Book Reviews

Carry On, by Rainbow Rowell

Finally!

I read it!

Carry On.jpg

It only took me four years (it feels like much longer) but I impulse bought Carry On yesterday (because I have a problem) and then compulsively read it all in one sitting, (because I couldn’t stop). I got 200+ pages in and thought, “Oh, I’ll  just take a little break, beat the next gym in Pokemon Shield, come back to it later,” except that it drew me back in with it’s promises of gay and shenanigans, and probably gay shenanigans, so next thing you know I’m back in the book, wanting to both hug and give some strongly worded lectures to the lead characters.

“I’d eat butter with a spoon if it were acceptable.”
Honestly? Same.

I make it no secret that I am a HUGE Draco/Harry shipper (not a fan of calling it Drarry, however). I’ve supported an alternative head canon of Hogwarts that is incredibly more inclusive and hilarious for over a decade, to the point where I haven’t reread the HP stories because they are so much less then what I would like them to be now that I’ve been spoiled by fan fiction, and speaking of…

Carry On is so meta it hurts; a book based on fan fiction from another book but that also draws heavily from the Harry Potter universe. I haven’t read Fangirl by Rowell, but Carry On is supposedly the fan fic that the main character was working on during that story.

It’s delicious, like someone handed you a huge plate of donuts that will never make you feel ill or give you cavities.

So, you can’t really review Carry On without discussing it’s similarities to Harry Potter. A Chosen One comes of age at eleven, gets whisked away to a magical school, and must return to the nonmagical world every summer. There is a Very Bookish Girl, a Emotionally Unavailable Headmaster, and a Rude, Aristocratic and Handsome Rival, and a Big Bad that everyone is afraid of and no one seems to understand.

But the differences are there, too. The magic system felt very contemporary and clever; spells are common phrases and sayings that over the years have gathered power, and the magical community relies on non-magic users to keep those phrases in use, as well as for creating new ones.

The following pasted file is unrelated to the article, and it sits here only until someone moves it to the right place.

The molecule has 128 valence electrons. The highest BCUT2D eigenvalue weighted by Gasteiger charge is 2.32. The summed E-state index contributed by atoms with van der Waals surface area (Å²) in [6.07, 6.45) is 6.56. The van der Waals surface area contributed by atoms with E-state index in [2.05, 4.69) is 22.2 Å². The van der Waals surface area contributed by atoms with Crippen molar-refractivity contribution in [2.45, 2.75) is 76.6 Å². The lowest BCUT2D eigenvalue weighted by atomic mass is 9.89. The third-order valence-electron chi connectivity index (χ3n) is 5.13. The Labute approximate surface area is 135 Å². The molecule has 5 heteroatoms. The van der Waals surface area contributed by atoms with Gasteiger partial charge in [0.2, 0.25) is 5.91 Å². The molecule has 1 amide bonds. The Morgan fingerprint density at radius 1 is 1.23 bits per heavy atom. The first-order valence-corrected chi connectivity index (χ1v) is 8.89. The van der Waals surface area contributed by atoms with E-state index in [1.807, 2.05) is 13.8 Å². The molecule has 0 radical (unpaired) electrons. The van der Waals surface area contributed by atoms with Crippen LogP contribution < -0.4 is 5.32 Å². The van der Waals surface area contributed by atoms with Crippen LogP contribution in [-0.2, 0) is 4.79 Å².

Wizards regularly use cell phones and can drive cars (legally, and on the ground). They use pop culture references and even, occasionally, do things without the aid of magic. But that’s enough comparing! Let’s get on to the characters and plot!

Simon: Chosen One, a young man so powerful his magic is described like “a cup under a waterfall”, too bad he has very little control over it.

Baz: Snarky, handsome, rich, handsome, maybe a vampire???? Absolutely my son. Uses his sarcasm as a way to hide his cinnamon bun center.

Penelope: Smart, cute, constantly frustrated with her male counterparts. Same.

Agatha: Too much like some of the worst people I’ve met. Rich, into manicures and horses, wears Uggs and leggings, throws herself at guys. I’d forgiven her by the end of the book, but really- Agatha? Single use plastics are bad, if I could stick things to the wall with magic instead of tape, I would.

The Mage: Hmmm…


Our story follows Simon as he returns for his final year at the magical school of Watford. He has spent the last eight years of his life with the threat of The Insidious Humdrum looming over him, a huge danger with a silly name that runs around wearing the form of eleven year old Simon. Every attack, every whisper of chaos is connected to the Humdrum, as are the many “holes” that are appearing across the U.K. pockets of air and land where the magic has literally been sucked from the land, leaving it desolate and strange to the investigating wizards.